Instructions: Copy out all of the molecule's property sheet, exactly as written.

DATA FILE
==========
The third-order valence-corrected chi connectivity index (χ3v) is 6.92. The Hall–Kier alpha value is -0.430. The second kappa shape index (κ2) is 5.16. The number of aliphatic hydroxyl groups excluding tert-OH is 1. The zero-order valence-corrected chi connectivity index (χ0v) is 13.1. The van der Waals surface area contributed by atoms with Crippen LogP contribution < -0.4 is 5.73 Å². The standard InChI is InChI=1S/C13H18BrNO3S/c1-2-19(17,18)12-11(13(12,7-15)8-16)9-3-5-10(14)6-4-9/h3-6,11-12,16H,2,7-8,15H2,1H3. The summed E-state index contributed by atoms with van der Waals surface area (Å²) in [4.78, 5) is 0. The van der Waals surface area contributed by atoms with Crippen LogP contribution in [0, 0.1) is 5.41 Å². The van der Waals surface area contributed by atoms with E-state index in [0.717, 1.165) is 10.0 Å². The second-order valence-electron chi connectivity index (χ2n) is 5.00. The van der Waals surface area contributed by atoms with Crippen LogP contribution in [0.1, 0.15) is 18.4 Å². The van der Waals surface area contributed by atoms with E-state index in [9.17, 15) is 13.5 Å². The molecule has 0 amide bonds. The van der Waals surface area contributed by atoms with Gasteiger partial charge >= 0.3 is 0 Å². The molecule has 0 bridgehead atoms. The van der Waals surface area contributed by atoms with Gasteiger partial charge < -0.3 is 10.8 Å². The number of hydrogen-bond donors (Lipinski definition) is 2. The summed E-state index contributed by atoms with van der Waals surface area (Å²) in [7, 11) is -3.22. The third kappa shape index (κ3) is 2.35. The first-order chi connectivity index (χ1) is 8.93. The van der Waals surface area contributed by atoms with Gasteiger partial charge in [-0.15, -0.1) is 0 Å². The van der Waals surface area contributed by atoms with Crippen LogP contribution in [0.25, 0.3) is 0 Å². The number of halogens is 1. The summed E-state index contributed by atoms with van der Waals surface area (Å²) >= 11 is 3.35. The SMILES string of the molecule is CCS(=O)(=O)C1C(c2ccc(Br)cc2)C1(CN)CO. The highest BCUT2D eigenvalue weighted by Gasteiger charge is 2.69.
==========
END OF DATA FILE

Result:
The third-order valence-corrected chi connectivity index (χ3v) is 6.92. The Hall–Kier alpha value is -0.430. The second kappa shape index (κ2) is 5.16. The number of aliphatic hydroxyl groups excluding tert-OH is 1. The zero-order valence-corrected chi connectivity index (χ0v) is 13.1. The van der Waals surface area contributed by atoms with Crippen LogP contribution < -0.4 is 5.73 Å². The standard InChI is InChI=1S/C13H18BrNO3S/c1-2-19(17,18)12-11(13(12,7-15)8-16)9-3-5-10(14)6-4-9/h3-6,11-12,16H,2,7-8,15H2,1H3. The summed E-state index contributed by atoms with van der Waals surface area (Å²) in [4.78, 5) is 0. The van der Waals surface area contributed by atoms with Crippen LogP contribution in [0, 0.1) is 5.41 Å². The van der Waals surface area contributed by atoms with E-state index in [0.717, 1.165) is 10.0 Å². The second-order valence-electron chi connectivity index (χ2n) is 5.00. The van der Waals surface area contributed by atoms with Crippen LogP contribution in [0.1, 0.15) is 18.4 Å². The van der Waals surface area contributed by atoms with E-state index in [9.17, 15) is 13.5 Å². The molecule has 0 amide bonds. The van der Waals surface area contributed by atoms with Gasteiger partial charge >= 0.3 is 0 Å². The molecule has 0 bridgehead atoms. The van der Waals surface area contributed by atoms with Gasteiger partial charge < -0.3 is 10.8 Å². The number of hydrogen-bond donors (Lipinski definition) is 2. The summed E-state index contributed by atoms with van der Waals surface area (Å²) in [7, 11) is -3.22. The third kappa shape index (κ3) is 2.35. The first-order chi connectivity index (χ1) is 8.93. The van der Waals surface area contributed by atoms with Gasteiger partial charge in [-0.15, -0.1) is 0 Å². The van der Waals surface area contributed by atoms with Crippen LogP contribution in [0.25, 0.3) is 0 Å². The number of halogens is 1. The summed E-state index contributed by atoms with van der Waals surface area (Å²) >= 11 is 3.35. The SMILES string of the molecule is CCS(=O)(=O)C1C(c2ccc(Br)cc2)C1(CN)CO. The highest BCUT2D eigenvalue weighted by Gasteiger charge is 2.69.